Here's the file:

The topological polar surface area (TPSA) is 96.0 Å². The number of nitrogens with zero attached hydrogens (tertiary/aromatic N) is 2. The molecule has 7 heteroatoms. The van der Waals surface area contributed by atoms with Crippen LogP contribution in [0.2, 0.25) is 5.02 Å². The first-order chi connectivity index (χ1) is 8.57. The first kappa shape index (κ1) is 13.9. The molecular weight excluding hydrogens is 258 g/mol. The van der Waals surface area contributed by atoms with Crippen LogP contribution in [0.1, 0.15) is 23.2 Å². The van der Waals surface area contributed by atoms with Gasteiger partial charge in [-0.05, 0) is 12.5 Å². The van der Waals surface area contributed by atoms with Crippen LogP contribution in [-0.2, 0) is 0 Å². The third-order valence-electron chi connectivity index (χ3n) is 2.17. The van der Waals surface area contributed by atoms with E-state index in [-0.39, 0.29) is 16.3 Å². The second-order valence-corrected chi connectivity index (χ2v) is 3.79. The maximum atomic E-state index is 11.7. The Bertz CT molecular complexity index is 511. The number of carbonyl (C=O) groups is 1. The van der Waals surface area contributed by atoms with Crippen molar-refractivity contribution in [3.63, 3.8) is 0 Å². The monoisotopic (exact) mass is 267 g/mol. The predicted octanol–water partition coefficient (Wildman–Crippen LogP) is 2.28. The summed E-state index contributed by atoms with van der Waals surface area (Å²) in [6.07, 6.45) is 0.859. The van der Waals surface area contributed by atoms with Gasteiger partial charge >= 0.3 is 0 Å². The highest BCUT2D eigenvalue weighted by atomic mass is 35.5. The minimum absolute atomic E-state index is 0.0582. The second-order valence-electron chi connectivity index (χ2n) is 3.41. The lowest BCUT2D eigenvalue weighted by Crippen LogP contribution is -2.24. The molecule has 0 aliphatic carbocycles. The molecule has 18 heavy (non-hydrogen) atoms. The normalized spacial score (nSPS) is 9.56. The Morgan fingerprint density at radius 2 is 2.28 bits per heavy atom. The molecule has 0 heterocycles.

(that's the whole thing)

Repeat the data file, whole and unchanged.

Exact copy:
The topological polar surface area (TPSA) is 96.0 Å². The number of nitrogens with zero attached hydrogens (tertiary/aromatic N) is 2. The molecule has 7 heteroatoms. The van der Waals surface area contributed by atoms with Crippen LogP contribution in [0.2, 0.25) is 5.02 Å². The first-order chi connectivity index (χ1) is 8.57. The first kappa shape index (κ1) is 13.9. The molecular weight excluding hydrogens is 258 g/mol. The van der Waals surface area contributed by atoms with Crippen LogP contribution in [0.1, 0.15) is 23.2 Å². The van der Waals surface area contributed by atoms with Gasteiger partial charge in [-0.05, 0) is 12.5 Å². The van der Waals surface area contributed by atoms with Crippen LogP contribution in [-0.2, 0) is 0 Å². The third-order valence-electron chi connectivity index (χ3n) is 2.17. The van der Waals surface area contributed by atoms with E-state index in [-0.39, 0.29) is 16.3 Å². The second-order valence-corrected chi connectivity index (χ2v) is 3.79. The maximum atomic E-state index is 11.7. The Bertz CT molecular complexity index is 511. The number of carbonyl (C=O) groups is 1. The van der Waals surface area contributed by atoms with Crippen molar-refractivity contribution in [3.63, 3.8) is 0 Å². The monoisotopic (exact) mass is 267 g/mol. The predicted octanol–water partition coefficient (Wildman–Crippen LogP) is 2.28. The summed E-state index contributed by atoms with van der Waals surface area (Å²) in [6.07, 6.45) is 0.859. The van der Waals surface area contributed by atoms with Gasteiger partial charge >= 0.3 is 0 Å². The highest BCUT2D eigenvalue weighted by atomic mass is 35.5. The minimum absolute atomic E-state index is 0.0582. The second-order valence-electron chi connectivity index (χ2n) is 3.41. The lowest BCUT2D eigenvalue weighted by Crippen LogP contribution is -2.24. The molecule has 0 aliphatic carbocycles. The molecule has 18 heavy (non-hydrogen) atoms. The normalized spacial score (nSPS) is 9.56. The Morgan fingerprint density at radius 2 is 2.28 bits per heavy atom. The molecule has 0 heterocycles.